Report shows nine million Canadians have given up on buying a home

Report shows nine million Canadians have given up on buying a home

With rising cost of living, many in Canada appear to have given up on the idea of owning a home in the future.

A new report from Finder shows nine million Canadians, 29 per cent of the population, now classify themselves as being “forever renters,” with 35-to-44-year-olds being the least hopeful.

Romana King, Finder’s Canadian senior finance editor, says there are many factors that have made many feel hopeless about buying a home.

“Now all of a sudden you’ve got rising mortgage rates and inflation on top, so the cost of living as a whole is going up. So I think people are getting to a place where they’re just disappointed,” said King.

In British Columbia, 15 per cent of residents are no longer interested in home ownership, and only five per cent say they will be buying a home in the next 12 months.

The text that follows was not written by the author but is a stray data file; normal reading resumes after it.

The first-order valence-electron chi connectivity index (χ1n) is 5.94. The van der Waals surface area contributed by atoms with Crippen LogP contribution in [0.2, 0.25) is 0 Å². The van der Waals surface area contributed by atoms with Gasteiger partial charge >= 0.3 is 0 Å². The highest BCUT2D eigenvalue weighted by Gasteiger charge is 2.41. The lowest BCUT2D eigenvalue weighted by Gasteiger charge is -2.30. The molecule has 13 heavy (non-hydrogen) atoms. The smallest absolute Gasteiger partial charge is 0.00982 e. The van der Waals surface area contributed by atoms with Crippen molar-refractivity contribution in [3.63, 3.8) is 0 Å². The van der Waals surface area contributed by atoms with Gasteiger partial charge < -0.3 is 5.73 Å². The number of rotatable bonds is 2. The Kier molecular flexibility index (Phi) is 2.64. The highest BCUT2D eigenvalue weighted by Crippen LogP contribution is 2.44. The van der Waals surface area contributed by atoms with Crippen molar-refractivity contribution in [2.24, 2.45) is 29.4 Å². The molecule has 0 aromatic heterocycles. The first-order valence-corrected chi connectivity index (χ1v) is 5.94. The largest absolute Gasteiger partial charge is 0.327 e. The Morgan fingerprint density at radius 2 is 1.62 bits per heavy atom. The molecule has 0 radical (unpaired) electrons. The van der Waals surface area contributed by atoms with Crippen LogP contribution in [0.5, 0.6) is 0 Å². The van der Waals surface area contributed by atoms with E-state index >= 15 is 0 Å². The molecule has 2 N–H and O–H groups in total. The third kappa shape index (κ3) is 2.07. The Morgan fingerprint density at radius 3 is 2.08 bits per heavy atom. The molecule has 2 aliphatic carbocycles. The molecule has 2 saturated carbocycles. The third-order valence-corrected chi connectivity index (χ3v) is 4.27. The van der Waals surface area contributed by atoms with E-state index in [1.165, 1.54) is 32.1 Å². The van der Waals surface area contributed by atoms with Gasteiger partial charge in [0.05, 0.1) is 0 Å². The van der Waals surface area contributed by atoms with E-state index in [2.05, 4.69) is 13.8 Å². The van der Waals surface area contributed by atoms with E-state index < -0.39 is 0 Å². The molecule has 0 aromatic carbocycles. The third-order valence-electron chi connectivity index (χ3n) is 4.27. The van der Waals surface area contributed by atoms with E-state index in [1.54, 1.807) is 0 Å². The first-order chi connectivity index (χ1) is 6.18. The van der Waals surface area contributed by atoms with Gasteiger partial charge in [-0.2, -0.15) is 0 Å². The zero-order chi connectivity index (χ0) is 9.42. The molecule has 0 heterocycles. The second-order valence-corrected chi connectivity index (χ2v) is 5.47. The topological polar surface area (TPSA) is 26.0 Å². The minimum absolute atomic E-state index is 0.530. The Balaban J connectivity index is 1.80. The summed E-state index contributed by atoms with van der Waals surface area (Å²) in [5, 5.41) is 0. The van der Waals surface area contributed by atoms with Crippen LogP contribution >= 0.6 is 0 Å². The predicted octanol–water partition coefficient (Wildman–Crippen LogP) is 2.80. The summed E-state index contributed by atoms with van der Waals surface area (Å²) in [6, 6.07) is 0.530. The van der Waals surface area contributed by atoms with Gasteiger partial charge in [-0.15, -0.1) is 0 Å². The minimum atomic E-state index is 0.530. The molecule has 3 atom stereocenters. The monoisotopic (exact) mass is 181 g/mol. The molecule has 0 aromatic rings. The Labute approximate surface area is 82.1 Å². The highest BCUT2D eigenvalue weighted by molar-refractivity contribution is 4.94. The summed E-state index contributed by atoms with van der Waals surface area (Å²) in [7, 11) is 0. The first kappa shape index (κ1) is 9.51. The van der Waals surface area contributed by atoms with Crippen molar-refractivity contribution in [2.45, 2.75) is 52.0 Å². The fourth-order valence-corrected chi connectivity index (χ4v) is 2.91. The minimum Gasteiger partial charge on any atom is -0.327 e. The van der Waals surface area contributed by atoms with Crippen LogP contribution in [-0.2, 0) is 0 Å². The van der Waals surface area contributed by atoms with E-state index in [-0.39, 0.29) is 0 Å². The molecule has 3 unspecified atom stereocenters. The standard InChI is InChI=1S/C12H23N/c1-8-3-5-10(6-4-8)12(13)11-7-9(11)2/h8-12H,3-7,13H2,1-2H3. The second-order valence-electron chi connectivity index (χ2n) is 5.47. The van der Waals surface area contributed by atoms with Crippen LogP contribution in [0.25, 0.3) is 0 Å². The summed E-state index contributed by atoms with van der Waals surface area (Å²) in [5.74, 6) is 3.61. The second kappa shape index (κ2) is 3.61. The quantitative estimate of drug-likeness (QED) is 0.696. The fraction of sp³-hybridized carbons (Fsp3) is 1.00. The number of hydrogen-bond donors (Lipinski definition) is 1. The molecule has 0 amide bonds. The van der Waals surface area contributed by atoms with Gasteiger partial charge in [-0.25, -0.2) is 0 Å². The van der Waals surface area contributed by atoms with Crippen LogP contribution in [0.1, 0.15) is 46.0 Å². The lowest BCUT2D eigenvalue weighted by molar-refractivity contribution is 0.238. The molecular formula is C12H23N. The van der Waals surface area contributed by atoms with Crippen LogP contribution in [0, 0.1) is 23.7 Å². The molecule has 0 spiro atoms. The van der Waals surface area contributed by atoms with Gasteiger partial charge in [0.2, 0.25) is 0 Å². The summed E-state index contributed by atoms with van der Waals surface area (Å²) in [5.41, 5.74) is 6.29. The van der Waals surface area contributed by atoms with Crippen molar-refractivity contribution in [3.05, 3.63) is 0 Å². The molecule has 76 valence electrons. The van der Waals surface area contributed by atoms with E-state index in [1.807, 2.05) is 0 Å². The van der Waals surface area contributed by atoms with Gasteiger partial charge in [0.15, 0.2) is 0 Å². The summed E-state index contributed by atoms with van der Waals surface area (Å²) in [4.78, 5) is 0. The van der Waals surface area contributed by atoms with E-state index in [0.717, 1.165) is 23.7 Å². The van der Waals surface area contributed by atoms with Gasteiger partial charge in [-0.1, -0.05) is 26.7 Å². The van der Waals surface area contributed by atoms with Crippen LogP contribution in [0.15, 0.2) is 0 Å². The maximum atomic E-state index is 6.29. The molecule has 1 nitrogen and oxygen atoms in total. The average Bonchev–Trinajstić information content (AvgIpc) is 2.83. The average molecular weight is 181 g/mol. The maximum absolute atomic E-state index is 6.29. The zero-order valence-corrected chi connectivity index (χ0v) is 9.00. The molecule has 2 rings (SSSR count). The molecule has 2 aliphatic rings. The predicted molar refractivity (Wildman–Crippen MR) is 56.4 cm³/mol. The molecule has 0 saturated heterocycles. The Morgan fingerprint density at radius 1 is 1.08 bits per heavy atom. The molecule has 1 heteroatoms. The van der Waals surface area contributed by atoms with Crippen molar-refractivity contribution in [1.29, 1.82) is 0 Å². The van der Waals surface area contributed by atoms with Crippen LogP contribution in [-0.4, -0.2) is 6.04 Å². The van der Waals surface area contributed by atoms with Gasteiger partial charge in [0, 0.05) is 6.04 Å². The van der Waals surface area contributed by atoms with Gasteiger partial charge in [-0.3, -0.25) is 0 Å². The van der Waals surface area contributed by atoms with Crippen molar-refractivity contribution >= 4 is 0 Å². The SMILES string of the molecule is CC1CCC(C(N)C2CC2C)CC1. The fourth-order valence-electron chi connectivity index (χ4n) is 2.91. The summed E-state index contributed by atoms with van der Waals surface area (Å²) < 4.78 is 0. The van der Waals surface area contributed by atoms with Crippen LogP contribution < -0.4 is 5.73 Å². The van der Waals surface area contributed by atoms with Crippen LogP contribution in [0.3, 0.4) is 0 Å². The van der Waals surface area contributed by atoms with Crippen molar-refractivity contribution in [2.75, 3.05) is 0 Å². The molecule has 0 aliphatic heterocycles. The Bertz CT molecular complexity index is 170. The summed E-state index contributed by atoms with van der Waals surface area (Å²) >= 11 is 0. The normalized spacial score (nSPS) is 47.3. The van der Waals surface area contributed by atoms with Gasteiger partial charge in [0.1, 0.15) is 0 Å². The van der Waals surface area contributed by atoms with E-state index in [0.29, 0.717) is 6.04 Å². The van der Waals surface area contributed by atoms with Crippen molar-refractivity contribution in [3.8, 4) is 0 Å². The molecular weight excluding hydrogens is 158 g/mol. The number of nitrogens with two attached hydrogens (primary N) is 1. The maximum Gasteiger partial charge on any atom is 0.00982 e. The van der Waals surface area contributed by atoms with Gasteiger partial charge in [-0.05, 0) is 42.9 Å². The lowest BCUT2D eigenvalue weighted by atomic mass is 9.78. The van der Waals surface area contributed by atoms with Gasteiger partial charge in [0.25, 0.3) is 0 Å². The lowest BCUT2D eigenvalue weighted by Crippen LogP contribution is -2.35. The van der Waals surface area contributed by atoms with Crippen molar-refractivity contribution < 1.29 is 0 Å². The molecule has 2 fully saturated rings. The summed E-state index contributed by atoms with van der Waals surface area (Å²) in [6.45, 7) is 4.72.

While home ownership has traditionally been a way to build wealth, King also said people can still be financial successful if they rent smartly.

“If you can rent for less than what you’d pay in mortgage, or rent a place that’s comparable for less than what you’d pay for mortgage, and then take that money and invest in the market. You’ll actually be financially further ahead,” said King.

According to Ron Neal, a realtor for over three decades, much of the reason why home prices are very high is because there aren’t enough homes to meet demand.

He said that there needs to be more lee-way for developers to build.

“Well the government needs to make it easier for builders to build. In my personal view the reason we’ve got a housing shortage is because it’s so challenging for people to come in and create new housing,” said Neal.

The report also found that only 10 per cent of all Canadians expect to buy a home in the next five years. This is down seven per cent from two years ago.

Mohammed HussainMohammed Hussain

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